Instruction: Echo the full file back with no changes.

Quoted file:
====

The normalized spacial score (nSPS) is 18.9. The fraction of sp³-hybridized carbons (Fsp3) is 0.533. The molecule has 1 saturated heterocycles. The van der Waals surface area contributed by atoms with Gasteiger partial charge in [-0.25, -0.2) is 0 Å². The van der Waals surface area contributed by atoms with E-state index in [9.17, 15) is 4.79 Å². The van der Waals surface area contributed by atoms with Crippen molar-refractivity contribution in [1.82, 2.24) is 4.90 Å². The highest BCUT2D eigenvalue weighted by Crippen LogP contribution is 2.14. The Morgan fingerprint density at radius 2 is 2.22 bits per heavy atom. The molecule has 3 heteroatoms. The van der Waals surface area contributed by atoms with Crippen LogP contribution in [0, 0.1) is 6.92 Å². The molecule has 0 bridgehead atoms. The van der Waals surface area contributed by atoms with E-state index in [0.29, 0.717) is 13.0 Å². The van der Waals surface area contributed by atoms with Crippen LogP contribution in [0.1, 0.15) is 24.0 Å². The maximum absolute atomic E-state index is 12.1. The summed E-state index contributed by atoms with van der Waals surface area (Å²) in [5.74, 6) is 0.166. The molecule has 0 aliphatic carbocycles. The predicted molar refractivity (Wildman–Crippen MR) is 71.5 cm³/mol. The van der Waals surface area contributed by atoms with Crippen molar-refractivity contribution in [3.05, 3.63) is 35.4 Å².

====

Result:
The normalized spacial score (nSPS) is 18.9. The fraction of sp³-hybridized carbons (Fsp3) is 0.533. The molecule has 1 saturated heterocycles. The van der Waals surface area contributed by atoms with Gasteiger partial charge in [-0.25, -0.2) is 0 Å². The van der Waals surface area contributed by atoms with E-state index in [9.17, 15) is 4.79 Å². The van der Waals surface area contributed by atoms with Crippen molar-refractivity contribution in [1.82, 2.24) is 4.90 Å². The highest BCUT2D eigenvalue weighted by Crippen LogP contribution is 2.14. The Morgan fingerprint density at radius 2 is 2.22 bits per heavy atom. The molecule has 3 heteroatoms. The van der Waals surface area contributed by atoms with Crippen LogP contribution in [0, 0.1) is 6.92 Å². The molecule has 0 bridgehead atoms. The van der Waals surface area contributed by atoms with E-state index in [0.29, 0.717) is 13.0 Å². The van der Waals surface area contributed by atoms with Crippen LogP contribution in [0.1, 0.15) is 24.0 Å². The maximum absolute atomic E-state index is 12.1. The summed E-state index contributed by atoms with van der Waals surface area (Å²) in [5.74, 6) is 0.166. The molecule has 0 aliphatic carbocycles. The predicted molar refractivity (Wildman–Crippen MR) is 71.5 cm³/mol. The van der Waals surface area contributed by atoms with Crippen molar-refractivity contribution in [3.05, 3.63) is 35.4 Å².